Dr. Tripathi, a Principal Consultant at Award Solutions, joined Award Solutions in March 2004, bringing his knowledge and experience in mobile wireless technologies to facilitate the planning, development and delivery of technical training seminars. He teaches and consults on various technologies including, LTE E-UTRAN and EPC, WiMAX, UMTS R99, HSDPA, HSUPA, HSPA+, 1xEV-DO, IMS, and WiMAX. He has taught various aspects of 3G and 4G commercial cellular technologies including but not limited to network operations, network planning, and network optimization.
Since receiving his doctorate in Wireless Communications from Virginia Tech, Dr. Tripathi has held several strategic positions in the wireless arena. For Nortel Networks, he worked to analyze and optimize the performance of CDMA networks, in such areas as load balancing, handoff, power control, supplemental channel management, and switch antenna diversity. As a Senior Systems Engineer and Product Manager for Huawei Technologies, Dr. Tripathi worked on the infrastructure design and optimization of CDMA2000, 1xEV-DO, and UMTS radio networks. He has significant experience designing, analyzing, and field-testing Radio Resource Management algorithms for CDMA2000 and 1xEV-DO.
In 2001, he co-authored a book on Radio Resource Management, and he is the author of numerous research papers and patent submissions. He has contributed chapters to two books on applications of fuzzy logic to communications and applicability of network neutrality principles to wireless systems. He is a co-author of an upcoming book on cellular communications (to be published by IEEE/Wiley).
Dr. Tripathi's position at Award Solutions puts him at the forefront of emerging technologies. He has authored courseware related to LTE, WiMAX, 1xEV-DO, HSUPA, UMTS optimization, 1xEV-DO RF optimization, advanced antenna techniques, and IP convergence. In addition to teaching the students in the Industry, he also trains his colleagues (i.e., instructors) on various technologies (e.g., LTE, WiMAX, 1xEV-DO, HSDPA, HSUPA, 802.11n, and advanced antenna techniques). His extensive knowledge, hands-on experience with commercial deployments, and enthusiasm for the subject matter, coupled with a passion for teaching, provide the foundation for consistently enjoyable, informative, and effective classes.
By Dr. Nishith Tripathi
A Self-Organizing Network (SON) in LTE (Long Term Evolution)
is a network that automates various tasks related to network planning,
configuration, and optimization. Such automation
reduces the amount of "manual" work, thereby reducing the operating expenditure
(OpEx) for a service operator. The
specific algorithms that implement the SON functionality are not standardized
and are product differentiators for SON vendors. We will briefly summarize below the SON
architecture and SON use cases.
The SON architecture may be centralized, distributed, or
hybrid. In the centralized architecture,
the SON functionality is implemented in the OAM (Operations, Administration,
and Maintenance) system, and, the OAM system communicates with other entities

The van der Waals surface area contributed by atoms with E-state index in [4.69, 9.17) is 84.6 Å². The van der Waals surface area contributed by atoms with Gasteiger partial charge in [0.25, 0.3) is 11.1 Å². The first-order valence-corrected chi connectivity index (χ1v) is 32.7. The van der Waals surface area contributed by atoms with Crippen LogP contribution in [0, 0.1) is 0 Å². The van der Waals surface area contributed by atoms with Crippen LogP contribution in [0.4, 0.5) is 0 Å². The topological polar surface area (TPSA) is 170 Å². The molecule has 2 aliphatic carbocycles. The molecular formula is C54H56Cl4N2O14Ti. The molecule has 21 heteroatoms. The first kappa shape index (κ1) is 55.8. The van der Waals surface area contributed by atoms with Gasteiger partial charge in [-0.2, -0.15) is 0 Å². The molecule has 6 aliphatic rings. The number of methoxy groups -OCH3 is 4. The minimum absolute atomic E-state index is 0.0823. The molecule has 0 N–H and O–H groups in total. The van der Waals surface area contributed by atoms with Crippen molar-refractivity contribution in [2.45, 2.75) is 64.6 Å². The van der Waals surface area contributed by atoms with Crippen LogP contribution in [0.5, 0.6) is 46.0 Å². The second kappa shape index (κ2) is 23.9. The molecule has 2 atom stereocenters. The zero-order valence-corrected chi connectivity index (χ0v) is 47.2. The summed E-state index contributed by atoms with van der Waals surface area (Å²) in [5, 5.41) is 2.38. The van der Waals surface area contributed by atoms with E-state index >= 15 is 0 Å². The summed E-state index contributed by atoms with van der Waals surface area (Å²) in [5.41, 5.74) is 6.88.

such as eNodeBs to collect measurements and provide parameter settings. In a distributed architecture, the SON
functionality is implemented at many network elements (NEs) such as eNodeBs. The hybrid architecture, as the name
suggests, is a compromise between the centralized and distributed
architectures, where part of the SON functionality is in the OAM system, and,
part of the functionality is in the NEs.
Let's discuss different ways in which the SON can be
used. The SON, in its most comprehensive
form, can perform three types of functions- self-configuration,
self-optimization, and self-healing. Self-configuration
means that the eNodeB obtains many of its configuration parameters
automatically from the SON upon "power-up."
Self-optimization refers to the process in which the SON digests
information related to network performance and modifies the parameters (e.g.,
handover and random access parameters) to enhance the network performance. Self-healing refers to the mechanism by which
certain failures (e.g., software issues) are detected automatically and
corrective actions are taken (e.g., fallback to a previous software
version). Initial focus of the LTE
standard is on self-configuration and self-optimization, and we will focus on
these two as well here. The UE is
required to support these functions by providing relevant feedback to the
Self-configuration applies to "pre-operational" state, where
the eNodeB has been powered up and has the backbone connectivity but its RF
transmitter has not been turned on yet.
Basic setup and radio configuration are considered part of
self-configuration. During the basic
setup, the eNodeB acquires an IP address and detects an OAM system. Initial radio configuration involves
downloading of some parameter settings (e.g., an initial neighbor list). The use cases for self-configuration
specified by the standard are mentioned below.
Self-optimization is executed in the operational state of
the eNodeB. The UE measurements are
processed by the SON to optimize parameter settings (e.g., an updated neighbor
list). The self-optimization related use
cases specified by the standard are as follows.
In the era of fierce competition and frugality, the SON is
attractive due to its potential for OpEx reduction. However, caution must be exercised while
embracing the SON for automatic and un-supervised determination of critical
parameters. The SON functionality, while
conceptually quite attractive, heavily depends on the design of the SON
algorithms. Until confidence on the SON
algorithms is built up, off-line evaluation of the SON-suggested parameter
changes can yield a wealth of useful information to configure and optimize the
network. Such evaluation could still
provide some OpEx savings while providing a structured method for parameter configuration